Lutherans have until Oct. 31 to offer comments and concerns about a draft ELCA social statement on criminal justice, set to be considered by the 2013 ELCA Churchwide Assembly. So just who is listening to and reading those responses? A 17-member task force, that's who. Here, several of those members share their work and hopes with readers of The Lutheran.
Sue Genrich Berry, Kure Memorial Lutheran Church, Kure Beach, N.C.: I've been a criminal defense attorney for 33 years, primarily representing indigent defendants. I hope for thoughtful consideration and discussion of important social issues that affect all of us, whether or not we have dealings in the criminal justice system. ... This can be a learning experience.
Nancy M. Reed, St. Mark Lutheran Church, Luray, Va.: I'm a private practice attorney and substitute judge. I was a prosecutor for more than 20 years. I hope this draft social statement will give the church a framework for advocating for a transformation in thinking about the criminal justice system, which will result in fundamental changes in the pervasive view that equates punishment with justice.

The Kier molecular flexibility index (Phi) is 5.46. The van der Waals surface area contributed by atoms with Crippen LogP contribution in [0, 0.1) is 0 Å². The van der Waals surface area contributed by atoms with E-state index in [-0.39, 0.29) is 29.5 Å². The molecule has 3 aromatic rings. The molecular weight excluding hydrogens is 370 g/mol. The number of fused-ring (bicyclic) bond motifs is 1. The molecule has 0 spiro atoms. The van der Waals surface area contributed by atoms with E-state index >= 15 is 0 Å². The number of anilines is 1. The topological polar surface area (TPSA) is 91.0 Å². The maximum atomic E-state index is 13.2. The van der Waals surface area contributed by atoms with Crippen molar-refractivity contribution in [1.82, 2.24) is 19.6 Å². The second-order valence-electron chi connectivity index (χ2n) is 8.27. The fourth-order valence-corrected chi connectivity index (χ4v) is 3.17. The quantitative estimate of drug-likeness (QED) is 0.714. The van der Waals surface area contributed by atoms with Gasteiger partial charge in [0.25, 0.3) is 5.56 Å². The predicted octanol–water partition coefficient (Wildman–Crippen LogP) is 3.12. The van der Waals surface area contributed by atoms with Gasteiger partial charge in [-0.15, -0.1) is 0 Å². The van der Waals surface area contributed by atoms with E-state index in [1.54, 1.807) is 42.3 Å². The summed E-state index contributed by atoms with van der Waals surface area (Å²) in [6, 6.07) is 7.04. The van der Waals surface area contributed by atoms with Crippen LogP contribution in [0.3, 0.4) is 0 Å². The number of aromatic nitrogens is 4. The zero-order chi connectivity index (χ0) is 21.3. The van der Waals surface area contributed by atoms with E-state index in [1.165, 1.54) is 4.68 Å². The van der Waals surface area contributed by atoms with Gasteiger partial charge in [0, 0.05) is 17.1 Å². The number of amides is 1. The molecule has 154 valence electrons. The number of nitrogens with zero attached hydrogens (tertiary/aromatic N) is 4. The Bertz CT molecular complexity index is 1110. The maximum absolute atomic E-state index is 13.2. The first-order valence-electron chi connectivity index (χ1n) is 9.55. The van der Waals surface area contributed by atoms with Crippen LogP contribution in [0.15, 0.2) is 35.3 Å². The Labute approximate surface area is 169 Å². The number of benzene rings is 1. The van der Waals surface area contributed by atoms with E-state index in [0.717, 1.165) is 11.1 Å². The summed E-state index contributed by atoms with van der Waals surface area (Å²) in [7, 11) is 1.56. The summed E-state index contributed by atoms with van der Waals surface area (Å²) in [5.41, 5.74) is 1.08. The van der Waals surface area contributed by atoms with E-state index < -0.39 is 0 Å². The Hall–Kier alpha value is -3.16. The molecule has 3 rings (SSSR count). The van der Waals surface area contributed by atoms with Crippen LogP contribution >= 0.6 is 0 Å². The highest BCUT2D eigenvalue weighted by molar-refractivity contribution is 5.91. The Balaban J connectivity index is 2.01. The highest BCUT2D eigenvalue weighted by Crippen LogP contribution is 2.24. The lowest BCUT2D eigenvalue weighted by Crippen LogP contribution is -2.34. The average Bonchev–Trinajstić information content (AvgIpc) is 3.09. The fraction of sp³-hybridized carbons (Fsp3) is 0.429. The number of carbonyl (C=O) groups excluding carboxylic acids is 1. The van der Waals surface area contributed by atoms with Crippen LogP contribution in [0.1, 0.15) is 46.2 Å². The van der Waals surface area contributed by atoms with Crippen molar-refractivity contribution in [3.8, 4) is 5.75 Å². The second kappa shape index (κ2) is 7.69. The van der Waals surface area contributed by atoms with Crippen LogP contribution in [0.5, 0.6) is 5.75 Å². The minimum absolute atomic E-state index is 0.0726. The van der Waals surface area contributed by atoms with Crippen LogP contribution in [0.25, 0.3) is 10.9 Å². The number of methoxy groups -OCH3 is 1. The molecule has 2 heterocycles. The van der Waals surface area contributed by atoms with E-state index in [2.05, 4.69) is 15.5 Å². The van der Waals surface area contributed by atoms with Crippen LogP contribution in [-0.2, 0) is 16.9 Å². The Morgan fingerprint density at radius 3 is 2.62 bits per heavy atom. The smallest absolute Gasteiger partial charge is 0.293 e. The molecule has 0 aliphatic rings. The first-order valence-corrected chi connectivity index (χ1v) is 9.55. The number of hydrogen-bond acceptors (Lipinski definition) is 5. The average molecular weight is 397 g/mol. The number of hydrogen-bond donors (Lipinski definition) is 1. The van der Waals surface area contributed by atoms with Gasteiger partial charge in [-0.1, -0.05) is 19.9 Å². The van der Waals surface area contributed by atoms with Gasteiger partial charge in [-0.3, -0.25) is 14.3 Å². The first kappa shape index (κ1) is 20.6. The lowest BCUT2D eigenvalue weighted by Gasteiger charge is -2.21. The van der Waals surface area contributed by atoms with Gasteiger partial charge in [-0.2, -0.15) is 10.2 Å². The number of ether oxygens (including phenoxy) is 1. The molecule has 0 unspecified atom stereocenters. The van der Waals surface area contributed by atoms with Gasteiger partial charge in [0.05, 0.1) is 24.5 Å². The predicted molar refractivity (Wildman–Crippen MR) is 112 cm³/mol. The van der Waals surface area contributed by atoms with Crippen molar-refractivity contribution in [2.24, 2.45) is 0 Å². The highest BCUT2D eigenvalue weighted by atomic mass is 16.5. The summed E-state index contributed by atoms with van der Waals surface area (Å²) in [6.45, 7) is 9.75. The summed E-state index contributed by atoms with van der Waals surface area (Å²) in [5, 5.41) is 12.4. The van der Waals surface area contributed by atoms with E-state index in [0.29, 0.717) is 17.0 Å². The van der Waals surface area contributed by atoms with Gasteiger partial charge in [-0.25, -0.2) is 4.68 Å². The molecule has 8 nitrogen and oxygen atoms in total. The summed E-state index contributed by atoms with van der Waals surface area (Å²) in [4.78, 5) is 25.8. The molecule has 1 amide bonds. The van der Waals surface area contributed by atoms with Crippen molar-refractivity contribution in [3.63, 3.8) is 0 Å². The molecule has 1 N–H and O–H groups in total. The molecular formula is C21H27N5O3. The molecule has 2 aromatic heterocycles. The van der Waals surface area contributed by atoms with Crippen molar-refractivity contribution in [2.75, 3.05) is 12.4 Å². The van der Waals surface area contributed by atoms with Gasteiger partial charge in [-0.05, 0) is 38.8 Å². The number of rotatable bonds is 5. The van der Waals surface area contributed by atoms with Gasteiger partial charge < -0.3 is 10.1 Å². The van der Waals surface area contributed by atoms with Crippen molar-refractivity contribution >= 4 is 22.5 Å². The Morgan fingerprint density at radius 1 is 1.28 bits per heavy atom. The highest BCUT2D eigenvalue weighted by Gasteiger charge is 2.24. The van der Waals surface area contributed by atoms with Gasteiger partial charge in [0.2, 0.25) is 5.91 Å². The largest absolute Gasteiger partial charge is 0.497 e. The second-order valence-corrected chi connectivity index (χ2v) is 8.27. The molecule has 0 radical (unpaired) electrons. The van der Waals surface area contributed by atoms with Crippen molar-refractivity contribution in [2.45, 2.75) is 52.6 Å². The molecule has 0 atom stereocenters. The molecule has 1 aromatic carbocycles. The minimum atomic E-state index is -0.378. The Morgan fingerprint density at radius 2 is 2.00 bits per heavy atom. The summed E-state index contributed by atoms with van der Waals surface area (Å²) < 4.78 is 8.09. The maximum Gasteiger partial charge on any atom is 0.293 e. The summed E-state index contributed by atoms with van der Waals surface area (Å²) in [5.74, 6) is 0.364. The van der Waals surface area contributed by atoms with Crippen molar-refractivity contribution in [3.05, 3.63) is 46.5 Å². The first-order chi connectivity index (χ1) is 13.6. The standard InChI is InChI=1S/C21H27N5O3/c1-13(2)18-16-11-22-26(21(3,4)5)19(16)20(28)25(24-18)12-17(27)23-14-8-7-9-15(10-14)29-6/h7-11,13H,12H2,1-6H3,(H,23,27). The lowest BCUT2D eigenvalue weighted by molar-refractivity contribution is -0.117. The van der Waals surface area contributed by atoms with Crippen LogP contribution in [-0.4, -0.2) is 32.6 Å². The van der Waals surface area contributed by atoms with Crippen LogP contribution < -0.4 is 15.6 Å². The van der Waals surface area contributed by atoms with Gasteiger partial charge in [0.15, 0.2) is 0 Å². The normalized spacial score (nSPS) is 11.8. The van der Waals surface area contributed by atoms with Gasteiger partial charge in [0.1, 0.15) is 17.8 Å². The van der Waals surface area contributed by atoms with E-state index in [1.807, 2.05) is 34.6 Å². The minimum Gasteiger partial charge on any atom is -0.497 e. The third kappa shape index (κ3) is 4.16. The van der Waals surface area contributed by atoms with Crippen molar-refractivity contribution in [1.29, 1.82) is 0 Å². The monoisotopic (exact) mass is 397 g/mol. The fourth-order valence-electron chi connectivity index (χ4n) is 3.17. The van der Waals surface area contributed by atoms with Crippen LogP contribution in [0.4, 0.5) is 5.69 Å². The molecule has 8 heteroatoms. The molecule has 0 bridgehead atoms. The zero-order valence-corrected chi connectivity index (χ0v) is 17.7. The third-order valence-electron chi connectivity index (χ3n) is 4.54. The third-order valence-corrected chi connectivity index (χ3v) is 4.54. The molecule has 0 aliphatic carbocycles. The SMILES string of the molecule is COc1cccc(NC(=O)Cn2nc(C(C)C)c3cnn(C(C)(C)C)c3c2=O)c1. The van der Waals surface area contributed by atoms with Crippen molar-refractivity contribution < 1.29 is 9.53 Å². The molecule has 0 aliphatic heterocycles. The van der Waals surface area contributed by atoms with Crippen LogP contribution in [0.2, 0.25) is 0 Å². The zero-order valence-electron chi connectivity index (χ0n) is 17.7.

Until our thinking about criminal justice changes, reforms will continue to be piecemeal and economically driven.
Anamaria Schmid, Holy Cross Lutheran Church, Ojai, Calif.: I was the victim of a violent crime. My hope is that the criminal justice statement will inspire people to get involved, whether it's to engage politically to demand reform or to help those impacted by crime.
Daniel Joy, New Hope Lutheran Church, Queens, N.Y.: I'm a retired New York State Supreme Court Justice. I served on the bench for 17 years. I hope this draft statement will inspire Lutheran congregations and community activists. ... It would be good to see more ELCA members delving into our national drug policy, pressing for changes in laws and better enforcement, and mentoring young people.
We need to talk about the disproportionate impact on African-American people at every stage, and the way police sweep neighborhoods that are predominantly black and attorneys over-indict.
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